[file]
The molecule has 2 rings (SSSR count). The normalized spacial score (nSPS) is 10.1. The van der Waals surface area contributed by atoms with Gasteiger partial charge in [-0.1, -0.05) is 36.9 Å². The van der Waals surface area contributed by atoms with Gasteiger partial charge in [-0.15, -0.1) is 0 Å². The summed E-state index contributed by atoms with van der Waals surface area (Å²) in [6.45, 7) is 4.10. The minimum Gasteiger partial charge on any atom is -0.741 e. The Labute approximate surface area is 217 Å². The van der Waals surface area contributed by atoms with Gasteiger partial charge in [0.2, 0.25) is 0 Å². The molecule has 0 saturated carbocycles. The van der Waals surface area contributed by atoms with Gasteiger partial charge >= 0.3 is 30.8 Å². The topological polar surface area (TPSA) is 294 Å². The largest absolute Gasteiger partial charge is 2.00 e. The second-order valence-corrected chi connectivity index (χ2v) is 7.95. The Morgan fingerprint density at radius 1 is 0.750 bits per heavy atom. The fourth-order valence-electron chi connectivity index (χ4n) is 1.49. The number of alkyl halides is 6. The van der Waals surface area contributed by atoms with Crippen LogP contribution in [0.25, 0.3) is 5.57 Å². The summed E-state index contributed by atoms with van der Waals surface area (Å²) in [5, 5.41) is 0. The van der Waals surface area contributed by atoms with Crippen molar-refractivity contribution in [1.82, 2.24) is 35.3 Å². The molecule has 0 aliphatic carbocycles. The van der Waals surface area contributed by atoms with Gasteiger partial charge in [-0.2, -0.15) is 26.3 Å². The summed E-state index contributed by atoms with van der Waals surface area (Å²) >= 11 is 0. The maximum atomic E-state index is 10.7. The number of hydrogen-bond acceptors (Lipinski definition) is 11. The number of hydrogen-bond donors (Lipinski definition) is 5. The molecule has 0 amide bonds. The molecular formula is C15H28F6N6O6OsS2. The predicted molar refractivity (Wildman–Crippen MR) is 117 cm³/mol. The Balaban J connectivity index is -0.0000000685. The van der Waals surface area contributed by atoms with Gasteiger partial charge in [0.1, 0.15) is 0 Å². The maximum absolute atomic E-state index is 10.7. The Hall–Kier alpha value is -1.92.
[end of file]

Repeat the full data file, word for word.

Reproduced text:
The molecule has 2 rings (SSSR count). The normalized spacial score (nSPS) is 10.1. The van der Waals surface area contributed by atoms with Gasteiger partial charge in [-0.1, -0.05) is 36.9 Å². The van der Waals surface area contributed by atoms with Gasteiger partial charge in [-0.15, -0.1) is 0 Å². The summed E-state index contributed by atoms with van der Waals surface area (Å²) in [6.45, 7) is 4.10. The minimum Gasteiger partial charge on any atom is -0.741 e. The Labute approximate surface area is 217 Å². The van der Waals surface area contributed by atoms with Gasteiger partial charge in [0.2, 0.25) is 0 Å². The molecule has 0 saturated carbocycles. The van der Waals surface area contributed by atoms with Gasteiger partial charge >= 0.3 is 30.8 Å². The topological polar surface area (TPSA) is 294 Å². The largest absolute Gasteiger partial charge is 2.00 e. The second-order valence-corrected chi connectivity index (χ2v) is 7.95. The Morgan fingerprint density at radius 1 is 0.750 bits per heavy atom. The fourth-order valence-electron chi connectivity index (χ4n) is 1.49. The number of alkyl halides is 6. The van der Waals surface area contributed by atoms with Crippen LogP contribution in [0.25, 0.3) is 5.57 Å². The summed E-state index contributed by atoms with van der Waals surface area (Å²) in [5, 5.41) is 0. The van der Waals surface area contributed by atoms with Crippen molar-refractivity contribution in [1.82, 2.24) is 35.3 Å². The molecule has 0 aliphatic carbocycles. The van der Waals surface area contributed by atoms with Gasteiger partial charge in [-0.2, -0.15) is 26.3 Å². The summed E-state index contributed by atoms with van der Waals surface area (Å²) >= 11 is 0. The maximum atomic E-state index is 10.7. The number of hydrogen-bond acceptors (Lipinski definition) is 11. The number of hydrogen-bond donors (Lipinski definition) is 5. The molecule has 0 amide bonds. The molecular formula is C15H28F6N6O6OsS2. The predicted molar refractivity (Wildman–Crippen MR) is 117 cm³/mol. The Balaban J connectivity index is -0.0000000685. The van der Waals surface area contributed by atoms with Gasteiger partial charge in [0.1, 0.15) is 0 Å². The maximum absolute atomic E-state index is 10.7. The Hall–Kier alpha value is -1.92.